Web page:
Marathon kids reach their goal
They ran 26 miles, though not quite the way it's done in Boston.
By SAUNDRA AMRHEIN
Published May 18, 2007
It was 2:30 p.m., and the children were ready for Bruce Andersen.
They lined up where the grass meets the sidewalk outside of the Bethune Recreation Center.
"We are the marathon kids and we finished the race!" they yelled in unison.
Not so fast.
Put off by rain, wildfire smoke and thunder and lightning, the four dozen children had managed to run or walk a little more than a mile a week for the past 26 weeks.
On Tuesday, they had one more mile to go in their drawn-out marathon, an effort by the nonprofit Hope Fund to encourage the children in its Wimauma afterschool program to set goals, think big and possibly, given the nation's obesity epidemic, lose some weight.
"Girls go first!" called Andersen, 66, a volunteer tutor in the afterschool program who started the marathon idea last year. He fell in love with running in his 20s when he became a New York City police officer.
A retired police captain, he now runs 25 miles a week. Plus he leads the short runs with the kids around the grassy ballfields at the park.
"This area's not the safest. They try to keep them in this fenced-in area, " he said before the lineup.
The girls pushed the boys out of the way and put their toes on the line. Elbows nudged bellies.
"Go!" Andersen yelled.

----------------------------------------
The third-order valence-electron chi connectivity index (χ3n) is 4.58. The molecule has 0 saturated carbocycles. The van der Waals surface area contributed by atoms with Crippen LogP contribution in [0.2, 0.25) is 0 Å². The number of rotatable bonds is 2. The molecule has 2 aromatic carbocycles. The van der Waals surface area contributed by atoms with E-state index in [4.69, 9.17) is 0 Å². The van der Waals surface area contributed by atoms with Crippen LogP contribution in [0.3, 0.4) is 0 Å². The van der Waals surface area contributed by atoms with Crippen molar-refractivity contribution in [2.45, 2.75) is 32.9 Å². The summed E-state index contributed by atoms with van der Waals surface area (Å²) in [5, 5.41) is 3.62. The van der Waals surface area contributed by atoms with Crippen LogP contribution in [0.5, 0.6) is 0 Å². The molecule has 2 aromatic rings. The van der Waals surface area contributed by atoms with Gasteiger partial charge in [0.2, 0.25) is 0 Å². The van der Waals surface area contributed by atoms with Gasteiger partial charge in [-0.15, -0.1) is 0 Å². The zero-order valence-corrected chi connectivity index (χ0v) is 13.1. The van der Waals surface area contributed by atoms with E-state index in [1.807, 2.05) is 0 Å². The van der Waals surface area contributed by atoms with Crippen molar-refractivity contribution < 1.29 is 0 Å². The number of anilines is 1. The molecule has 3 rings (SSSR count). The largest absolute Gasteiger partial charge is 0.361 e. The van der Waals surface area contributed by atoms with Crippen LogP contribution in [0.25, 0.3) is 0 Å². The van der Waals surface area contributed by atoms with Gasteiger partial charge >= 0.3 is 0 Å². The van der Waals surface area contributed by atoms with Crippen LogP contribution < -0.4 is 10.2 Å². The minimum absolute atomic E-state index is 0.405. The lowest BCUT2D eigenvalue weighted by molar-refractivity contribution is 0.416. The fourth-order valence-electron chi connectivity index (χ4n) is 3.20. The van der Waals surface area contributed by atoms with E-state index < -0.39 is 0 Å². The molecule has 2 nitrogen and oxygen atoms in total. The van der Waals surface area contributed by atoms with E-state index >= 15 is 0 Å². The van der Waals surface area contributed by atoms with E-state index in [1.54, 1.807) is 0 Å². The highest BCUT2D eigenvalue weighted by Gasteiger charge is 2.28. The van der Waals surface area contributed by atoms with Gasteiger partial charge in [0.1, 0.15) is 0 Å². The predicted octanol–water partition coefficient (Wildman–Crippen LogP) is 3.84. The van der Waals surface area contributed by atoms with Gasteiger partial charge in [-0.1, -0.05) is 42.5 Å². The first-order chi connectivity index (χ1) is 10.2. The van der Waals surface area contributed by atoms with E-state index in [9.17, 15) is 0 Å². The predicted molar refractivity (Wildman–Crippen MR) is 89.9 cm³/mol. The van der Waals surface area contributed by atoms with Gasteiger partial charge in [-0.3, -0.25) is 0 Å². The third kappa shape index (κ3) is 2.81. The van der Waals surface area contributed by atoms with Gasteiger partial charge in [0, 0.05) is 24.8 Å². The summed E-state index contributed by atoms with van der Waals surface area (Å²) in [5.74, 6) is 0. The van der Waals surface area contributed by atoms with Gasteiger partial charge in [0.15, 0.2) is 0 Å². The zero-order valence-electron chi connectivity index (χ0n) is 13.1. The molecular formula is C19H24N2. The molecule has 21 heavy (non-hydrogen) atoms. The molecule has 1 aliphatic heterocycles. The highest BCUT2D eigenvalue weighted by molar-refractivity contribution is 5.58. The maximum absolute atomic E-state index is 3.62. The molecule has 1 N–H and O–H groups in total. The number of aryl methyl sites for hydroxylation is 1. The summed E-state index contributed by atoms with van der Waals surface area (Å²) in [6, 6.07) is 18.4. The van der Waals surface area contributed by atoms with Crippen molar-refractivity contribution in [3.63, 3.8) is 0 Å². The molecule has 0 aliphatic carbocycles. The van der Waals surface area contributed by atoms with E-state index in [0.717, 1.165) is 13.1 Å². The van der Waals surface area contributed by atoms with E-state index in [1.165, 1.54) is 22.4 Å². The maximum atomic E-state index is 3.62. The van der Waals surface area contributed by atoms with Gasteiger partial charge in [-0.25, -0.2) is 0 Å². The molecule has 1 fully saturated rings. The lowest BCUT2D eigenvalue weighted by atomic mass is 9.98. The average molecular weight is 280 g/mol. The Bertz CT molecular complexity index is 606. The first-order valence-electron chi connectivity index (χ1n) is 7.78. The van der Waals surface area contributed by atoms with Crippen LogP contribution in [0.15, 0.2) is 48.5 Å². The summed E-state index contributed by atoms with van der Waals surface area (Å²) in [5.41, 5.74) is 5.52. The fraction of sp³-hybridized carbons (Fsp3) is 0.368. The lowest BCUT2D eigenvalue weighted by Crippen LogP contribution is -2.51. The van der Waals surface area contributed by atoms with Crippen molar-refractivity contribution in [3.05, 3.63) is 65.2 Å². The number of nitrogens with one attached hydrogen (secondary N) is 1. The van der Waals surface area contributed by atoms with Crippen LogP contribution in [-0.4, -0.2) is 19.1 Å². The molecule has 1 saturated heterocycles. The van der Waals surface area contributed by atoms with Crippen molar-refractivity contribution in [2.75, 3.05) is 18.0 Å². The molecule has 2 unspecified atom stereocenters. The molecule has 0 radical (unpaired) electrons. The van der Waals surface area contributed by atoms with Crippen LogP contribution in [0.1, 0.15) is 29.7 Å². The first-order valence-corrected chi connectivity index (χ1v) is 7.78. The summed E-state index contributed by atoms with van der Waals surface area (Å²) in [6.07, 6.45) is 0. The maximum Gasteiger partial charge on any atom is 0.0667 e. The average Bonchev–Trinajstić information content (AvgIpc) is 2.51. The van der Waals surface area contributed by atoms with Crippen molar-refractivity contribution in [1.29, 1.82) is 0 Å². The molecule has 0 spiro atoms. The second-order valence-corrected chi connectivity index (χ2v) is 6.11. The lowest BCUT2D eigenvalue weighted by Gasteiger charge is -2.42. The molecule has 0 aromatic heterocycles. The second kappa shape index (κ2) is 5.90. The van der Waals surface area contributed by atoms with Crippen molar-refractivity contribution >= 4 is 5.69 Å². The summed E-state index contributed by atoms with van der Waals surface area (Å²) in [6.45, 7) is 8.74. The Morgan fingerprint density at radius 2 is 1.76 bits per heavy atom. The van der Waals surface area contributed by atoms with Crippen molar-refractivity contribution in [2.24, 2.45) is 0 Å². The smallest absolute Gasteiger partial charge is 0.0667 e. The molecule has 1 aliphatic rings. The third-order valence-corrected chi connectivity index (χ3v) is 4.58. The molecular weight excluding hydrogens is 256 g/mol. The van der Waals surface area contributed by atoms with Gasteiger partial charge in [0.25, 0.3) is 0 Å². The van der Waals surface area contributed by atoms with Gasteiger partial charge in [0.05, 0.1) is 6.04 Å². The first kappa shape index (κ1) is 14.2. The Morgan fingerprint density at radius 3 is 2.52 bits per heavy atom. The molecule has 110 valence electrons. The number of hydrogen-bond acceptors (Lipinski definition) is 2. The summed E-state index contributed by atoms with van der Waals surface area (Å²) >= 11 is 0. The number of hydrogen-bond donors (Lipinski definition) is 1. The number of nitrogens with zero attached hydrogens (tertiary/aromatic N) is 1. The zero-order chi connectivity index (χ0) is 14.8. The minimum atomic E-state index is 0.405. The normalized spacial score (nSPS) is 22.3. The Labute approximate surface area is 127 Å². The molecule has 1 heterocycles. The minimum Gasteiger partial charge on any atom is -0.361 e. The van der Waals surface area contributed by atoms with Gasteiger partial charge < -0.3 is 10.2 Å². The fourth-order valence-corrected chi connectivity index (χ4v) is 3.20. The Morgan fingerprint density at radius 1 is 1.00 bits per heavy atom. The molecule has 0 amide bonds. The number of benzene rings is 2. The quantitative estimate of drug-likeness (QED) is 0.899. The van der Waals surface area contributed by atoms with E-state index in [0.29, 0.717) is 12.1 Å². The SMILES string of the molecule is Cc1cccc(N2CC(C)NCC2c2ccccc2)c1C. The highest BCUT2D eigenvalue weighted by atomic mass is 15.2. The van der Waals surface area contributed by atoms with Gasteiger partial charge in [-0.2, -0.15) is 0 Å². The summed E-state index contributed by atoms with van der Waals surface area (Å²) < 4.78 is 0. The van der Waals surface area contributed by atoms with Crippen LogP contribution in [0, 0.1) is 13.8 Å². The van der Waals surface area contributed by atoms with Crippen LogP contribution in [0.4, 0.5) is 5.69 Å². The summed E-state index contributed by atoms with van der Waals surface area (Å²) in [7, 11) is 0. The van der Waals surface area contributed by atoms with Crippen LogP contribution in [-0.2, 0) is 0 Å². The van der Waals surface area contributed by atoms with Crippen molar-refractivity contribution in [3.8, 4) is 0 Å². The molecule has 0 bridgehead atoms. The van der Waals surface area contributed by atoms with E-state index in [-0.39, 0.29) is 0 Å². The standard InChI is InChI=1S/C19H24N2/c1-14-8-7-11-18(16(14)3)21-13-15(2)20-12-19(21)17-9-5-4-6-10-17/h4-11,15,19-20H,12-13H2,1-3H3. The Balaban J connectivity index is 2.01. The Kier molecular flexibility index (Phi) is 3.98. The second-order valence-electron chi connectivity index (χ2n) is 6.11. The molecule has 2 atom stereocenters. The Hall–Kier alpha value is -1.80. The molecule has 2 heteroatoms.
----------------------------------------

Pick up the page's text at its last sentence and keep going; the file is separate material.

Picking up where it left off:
The girls took off at a sprint, a jostling of jeans shorts, pink sweaters tied around hips, a flash of white tennis shoes.
A few minutes later, Anderson said the word and the boys took off after them. Even by the time they rounded the bend and reached the baseball diamond, some of the children were walking, out of breath.
Many kept at it, no longer in clusters but spread out in a long, jittery line, snaking around the basketball courts on clumpy grass, cutting through the gate into the soccer field, looping around to head back the way they came.
No one timed him, but Anthony Ochoa, 10, was the first one across, sprinting through the finish line in his untied Air Jordans. He had blazed past his older brother and all the girls to finish in first place.
"I told everybody I was going to be the first person, " Anthony said after the adults slipped a medal with a blue ribbon around his neck.
Close on his heels was Lizbeth Reynoso, 11. Her medal came with a pink ribbon.
All the children who finished got medals, donated by Disney World, left over from a women's half-marathon and an inline roller skating competition. But the kids didn't notice or seem to care. They liked how the medals reflected the sun.
Once all the children were back, they went inside to get a new T-shirt and a pair of New Balance running shoes.
Before cutting a cake to celebrate, Hope Fund president Carla Miles told them that, just like the marathon, all their goals in life were possible if they approach them with the same determination.
"It might take a long time, but with one action at a time ... the next thing you know, whatever you want in your lifetime will come true, " she said.
In the back, Anthony took his new running shoes out of the box to try them on. His mind was on football, to be a professional football player.
As for Lizbeth, her goals were no less lofty: to be the best at everything she does.
Saundra Amrhein can be reached at 661-2441 or firstname.lastname@example.org.
[Last modified May 17, 2007, 07:11:45]
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